How to… make sustainability a business case

How to… make sustainability a business case

Our goal is to make impact fun and accessible for every company. In our “How to…” blogs you find practical tips, steps and insights every other week. This way all brands can take sustainability to the next level! This week’s blog is about the business case of sustainability.

Sustainability is not expensive: 5x sustainability as business case

Making sustainability integral part of your business takes time. It requires a certain effort, a degree to which you rethink the way you designed your business and operations. It may require a certain investment: in time as well as energy and money. But: contrary to what you might think, sustainability is not expensive. It offers financial perspectives in multiple ways, but this requires a long term vision, and short term economic gains can divert your attention from it. How do you make sustainability a business case?

1. Create savings

No matter the industry, it makes sense that if you save resources, you save money. At your headquarters, warehouses, shops or even service centers: you can bring down business costs significantly, while building a more sustainable business. Focus on energy-efficiency, deploy water saving measures, convert residual heat, use eco-efficient installations, isolate buildings, challenge your team to travel less, reduce the amount of samples or strip your packaging. The examples are endless, but we conclude: energy and resource-efficiency is the way to start with sustainability and saving money. A second step can be: investing in renewable energy. We all understand that solar panels on your rooftop result in lower energy bills and “free energy” in the long run. When you invest in a smart way, you can minimize the payback time too.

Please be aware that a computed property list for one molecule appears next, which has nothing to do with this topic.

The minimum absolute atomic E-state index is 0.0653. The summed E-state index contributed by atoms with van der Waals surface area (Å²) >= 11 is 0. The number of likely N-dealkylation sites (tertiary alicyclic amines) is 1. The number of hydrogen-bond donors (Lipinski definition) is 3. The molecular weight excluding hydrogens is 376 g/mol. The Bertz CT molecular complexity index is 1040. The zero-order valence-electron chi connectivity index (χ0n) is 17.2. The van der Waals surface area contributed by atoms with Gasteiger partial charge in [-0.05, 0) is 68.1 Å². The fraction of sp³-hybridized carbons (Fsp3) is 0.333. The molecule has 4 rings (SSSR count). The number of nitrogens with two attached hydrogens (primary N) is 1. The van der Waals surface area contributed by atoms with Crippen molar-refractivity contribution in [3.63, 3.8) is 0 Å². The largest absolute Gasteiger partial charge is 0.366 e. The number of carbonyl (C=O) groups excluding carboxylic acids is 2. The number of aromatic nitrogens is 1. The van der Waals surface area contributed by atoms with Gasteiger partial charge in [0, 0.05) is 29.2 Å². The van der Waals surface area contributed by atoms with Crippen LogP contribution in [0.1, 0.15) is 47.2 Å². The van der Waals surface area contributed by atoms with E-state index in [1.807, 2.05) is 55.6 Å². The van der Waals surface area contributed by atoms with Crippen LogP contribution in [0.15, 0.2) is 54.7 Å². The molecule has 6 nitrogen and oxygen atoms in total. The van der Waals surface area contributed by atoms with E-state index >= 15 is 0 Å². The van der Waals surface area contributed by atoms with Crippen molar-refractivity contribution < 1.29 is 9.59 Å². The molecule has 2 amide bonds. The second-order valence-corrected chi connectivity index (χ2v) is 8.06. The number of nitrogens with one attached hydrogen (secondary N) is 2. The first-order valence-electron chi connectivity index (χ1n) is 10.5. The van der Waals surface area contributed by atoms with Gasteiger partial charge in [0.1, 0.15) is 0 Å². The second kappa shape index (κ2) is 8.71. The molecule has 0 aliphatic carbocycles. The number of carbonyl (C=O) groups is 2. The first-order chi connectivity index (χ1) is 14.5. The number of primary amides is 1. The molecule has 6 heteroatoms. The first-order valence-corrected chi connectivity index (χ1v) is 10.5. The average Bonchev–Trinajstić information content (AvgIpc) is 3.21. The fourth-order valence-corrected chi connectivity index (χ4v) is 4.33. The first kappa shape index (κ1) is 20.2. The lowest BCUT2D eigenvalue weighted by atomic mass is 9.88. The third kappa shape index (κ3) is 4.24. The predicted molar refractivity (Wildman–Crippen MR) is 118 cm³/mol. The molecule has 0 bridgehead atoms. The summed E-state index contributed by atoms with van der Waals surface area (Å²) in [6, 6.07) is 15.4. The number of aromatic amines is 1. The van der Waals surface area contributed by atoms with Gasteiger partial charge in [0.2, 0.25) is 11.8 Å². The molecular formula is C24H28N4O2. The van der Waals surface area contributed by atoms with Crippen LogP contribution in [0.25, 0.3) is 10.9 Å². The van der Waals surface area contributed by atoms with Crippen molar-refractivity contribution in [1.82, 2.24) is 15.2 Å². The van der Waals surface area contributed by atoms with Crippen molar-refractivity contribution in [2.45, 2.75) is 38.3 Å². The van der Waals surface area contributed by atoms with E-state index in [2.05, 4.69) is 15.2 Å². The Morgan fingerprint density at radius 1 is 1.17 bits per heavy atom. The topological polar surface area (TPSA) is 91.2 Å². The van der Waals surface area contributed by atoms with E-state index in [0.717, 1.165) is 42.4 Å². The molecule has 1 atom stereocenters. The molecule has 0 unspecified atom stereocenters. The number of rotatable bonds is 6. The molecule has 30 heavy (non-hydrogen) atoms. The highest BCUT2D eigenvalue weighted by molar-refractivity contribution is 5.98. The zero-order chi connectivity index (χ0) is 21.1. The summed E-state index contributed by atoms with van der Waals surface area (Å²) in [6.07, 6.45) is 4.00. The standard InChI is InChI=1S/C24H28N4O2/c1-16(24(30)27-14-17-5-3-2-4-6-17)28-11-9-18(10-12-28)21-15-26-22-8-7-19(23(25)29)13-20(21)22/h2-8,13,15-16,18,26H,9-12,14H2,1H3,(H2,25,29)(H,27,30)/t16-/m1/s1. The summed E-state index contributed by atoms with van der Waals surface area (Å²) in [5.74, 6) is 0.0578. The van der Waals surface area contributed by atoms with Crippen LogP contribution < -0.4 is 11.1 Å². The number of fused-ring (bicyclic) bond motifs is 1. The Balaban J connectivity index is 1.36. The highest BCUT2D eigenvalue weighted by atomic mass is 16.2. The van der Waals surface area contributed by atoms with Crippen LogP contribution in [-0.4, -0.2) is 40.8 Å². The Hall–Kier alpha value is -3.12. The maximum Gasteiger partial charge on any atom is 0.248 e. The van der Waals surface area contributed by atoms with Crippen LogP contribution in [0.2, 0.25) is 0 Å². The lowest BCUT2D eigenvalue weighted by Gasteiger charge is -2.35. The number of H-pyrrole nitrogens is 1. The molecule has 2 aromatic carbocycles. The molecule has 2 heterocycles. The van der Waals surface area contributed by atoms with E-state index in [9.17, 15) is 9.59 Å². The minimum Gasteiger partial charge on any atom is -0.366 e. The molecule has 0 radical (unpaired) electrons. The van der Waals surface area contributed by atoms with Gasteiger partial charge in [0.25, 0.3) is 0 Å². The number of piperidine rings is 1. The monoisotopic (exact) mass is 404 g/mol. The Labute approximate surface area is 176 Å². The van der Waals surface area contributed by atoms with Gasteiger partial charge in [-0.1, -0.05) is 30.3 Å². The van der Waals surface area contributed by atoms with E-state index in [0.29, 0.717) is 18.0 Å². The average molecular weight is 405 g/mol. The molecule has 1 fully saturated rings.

2. Get more out of your resources

The awareness that we have a finite number of resources to our disposal is growing. It’s a big risk to be dependent of resources that are scarce or (will be) depleted, both for companies as investors. A risk for your business model and production continuity, but also for your brand reputation or competitive position. Besides, we didn’t care much about the waste streams that were generated along the production process for a long time. Which results in a spill of resources, time and money. While you could reuse residual materials in your production (to create different or lower-segment products); use recycled fibers in the first place; or offer your product as a service, so you remain responsible for your product and treat waste streams differently.

See how RotterZwam grows mushrooms on used coffee grounds for example, or how DutchSpirit set-up a lease concept for tailored suits.

3. Cut out the middleman